Judi Wild with her husband, Lorne Hutter. Photo courtesy Judi Wild.

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Judi Wild, a renowned and respected Canadian artist whose husband is currently receiving transformative long-term care for his vascular dementia and Alzheimer’s disease, is donating all proceeds from her art sales to help other BC seniors have access to the same progressive approach to publicly funded long-term care.

“With deep gratitude for my husband’s care, I am donating all proceeds from my artwork to support Providence Living’s Home for Us care model,” said Wild. “This innovative approach has greatly improved his quality of life with dementia, and I hope it will expand to all long-term care homes in BC and beyond.”

Born to be Wild

Wild was born in Alberta and grew up in the UK where she learned to use watercolours. At 14, she returned to rural Alberta where she was immersed in the beauty of the Canadian landscape, which later influenced her paintings. She is deeply inspired by the natural world that surrounds her.

Her work is represented in the National Archives of Canada and displayed around the globe in many corporate collections. She has painted Saint Mother Teresa (who was given a print of her painting) and Alberta politicians, including former Alberta Premier Peter Lougheed. Wild’s stunning painting of tigers was chosen for the cover of the 1989 Edmonton white pages phone book cover.

Early on, she was a drafting technologist for the Alberta government by day while painting at night. The meticulous work and attention to detail required in the field stayed with her, and she continues to strive for perfection and realism in her artwork. She later became a graphic designer with the City of Edmonton, which further fueled her creativity and showcased her talent globally.

Wild’s portrait of Saint Mother Teresa, who received a print of the painting. Courtesy: Judi Wild.

Fulfilling her passion and finding love

Eventually, she gave up her graphic design career and relocated to Vancouver Island to pursue her dream of earning a living solely from her painting. That was where she met her husband, Lorne Hutter. She was a starving artist on the verge of returning to Alberta when he walked into a small gallery and framing shop she ran. They hit it off, fell in love and married in 1999. Hutter’s strong business savvy helped Wild build a flourishing art career. Long before Hutter was diagnosed with vascular dementia and Alzheimer’s disease in 2017, they traveled to art shows together while Wild’s gallery became a popular destination for tours.

A groundbreaking approach to seniors’ care

The publicly funded Home for Us (H4U) care model that has dramatically improved life and health outcomes for Wild’s husband is currently being piloted at The Views at St. Joseph’s in Comox and Youville Residence in Vancouver. Wild’s husband is a participant in the Comox pilot.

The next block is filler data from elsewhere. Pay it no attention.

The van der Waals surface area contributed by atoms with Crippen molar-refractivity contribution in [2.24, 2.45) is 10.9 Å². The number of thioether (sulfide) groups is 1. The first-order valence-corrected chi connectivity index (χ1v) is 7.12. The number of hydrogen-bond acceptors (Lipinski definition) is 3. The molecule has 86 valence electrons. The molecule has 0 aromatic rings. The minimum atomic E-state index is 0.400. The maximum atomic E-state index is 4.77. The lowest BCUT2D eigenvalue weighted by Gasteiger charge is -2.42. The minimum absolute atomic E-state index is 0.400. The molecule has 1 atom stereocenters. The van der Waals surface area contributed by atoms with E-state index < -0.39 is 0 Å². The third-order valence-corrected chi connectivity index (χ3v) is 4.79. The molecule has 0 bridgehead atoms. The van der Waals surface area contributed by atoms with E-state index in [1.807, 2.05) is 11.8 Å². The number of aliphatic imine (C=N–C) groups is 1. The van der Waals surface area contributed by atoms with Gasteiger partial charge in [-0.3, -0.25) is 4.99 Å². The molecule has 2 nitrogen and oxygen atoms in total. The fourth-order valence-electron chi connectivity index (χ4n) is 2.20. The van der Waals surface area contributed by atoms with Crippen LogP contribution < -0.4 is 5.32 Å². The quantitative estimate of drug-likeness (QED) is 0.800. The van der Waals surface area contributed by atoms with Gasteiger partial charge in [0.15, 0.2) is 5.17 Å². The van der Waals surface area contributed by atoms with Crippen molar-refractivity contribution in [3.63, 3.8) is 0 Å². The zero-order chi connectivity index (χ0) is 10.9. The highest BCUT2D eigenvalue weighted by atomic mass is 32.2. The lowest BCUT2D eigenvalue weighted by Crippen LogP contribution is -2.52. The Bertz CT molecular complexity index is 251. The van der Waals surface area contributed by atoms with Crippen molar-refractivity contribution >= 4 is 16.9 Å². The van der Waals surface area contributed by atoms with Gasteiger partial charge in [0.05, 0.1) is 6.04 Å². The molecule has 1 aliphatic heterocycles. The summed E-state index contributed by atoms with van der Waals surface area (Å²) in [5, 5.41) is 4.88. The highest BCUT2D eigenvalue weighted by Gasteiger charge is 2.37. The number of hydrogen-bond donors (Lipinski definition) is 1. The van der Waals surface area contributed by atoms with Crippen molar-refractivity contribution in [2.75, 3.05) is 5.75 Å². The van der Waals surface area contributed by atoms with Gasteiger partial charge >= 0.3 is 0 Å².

H4U will be an integral part of Providence Living at The Views (Canada’s first public, non-profit long-term care village based on the concepts of a dementia village opening next month in Comox), the recently announced long-term care village coming to Prince George, and the new St. Vincent’s Heather long-term care village breaking ground next year in Vancouver.

Plans are in place for the care model to also be rolled out within most of Providence Health Care’s six long-term care homes, starting with Youville Residence in Vancouver.

“It is gratifying to know that someone who has experienced our new model up close is so inspired by it that she is willing to make this extraordinary gesture. This speaks volumes about the value and positive impact this care model will have on the lives of seniors in the years ahead,” said Mark Blandford, president and CEO of Providence Living.

Balancing freedom and flexibility with five-star care

Person-centred, the care model does away with an institutional approach and embraces a social relational and resident and family-centred approach.

Scheduled long-term care routines that are largely established by institutional norms (such as when the kitchen has food ready) have switched to flexible routines.

Each resident sets the flow of their day – whether that’s sleeping in or watching movies late at night (a favourite activity of Wild’s husband). All resident activities are aided by a compassionate team of staff.

Not your average long-term care workplace

Residents continue to receive excellent medical and nursing care now organized and delivered with a non-institutional feel. Medication carts are replaced with discreet, secured built-ins. Meals are cooked and served in the households, creating a family-like dining experience. Decentralized nursing stations blend into living areas. This approach ensures a home-like comfort and emphasis on well-being in a non-clinical setting.

Staff honour the concept of home and understand that they work in the residents’ home. Routines are adjusted to meet residents’ needs and their quality of life takes precedence over organizational and staff priorities.

Since the pilot began, Wild’s husband has enjoyed playing piano and guitar, cuddling with the household cat, reading with his wife, and participating in the variety of activities available. Before the pilot, he frequently tried to leave with her, desperately seeking a sense of home. Now, he feels he is home.

How to purchase a limited edition print or donate directly:

To view and purchase limited edition prints of Wild’s paintings, go to www.judiwildartist.com.
To donate to the Home for Us fund directly, please visit: http://donate.helpstpauls.com/homeforus.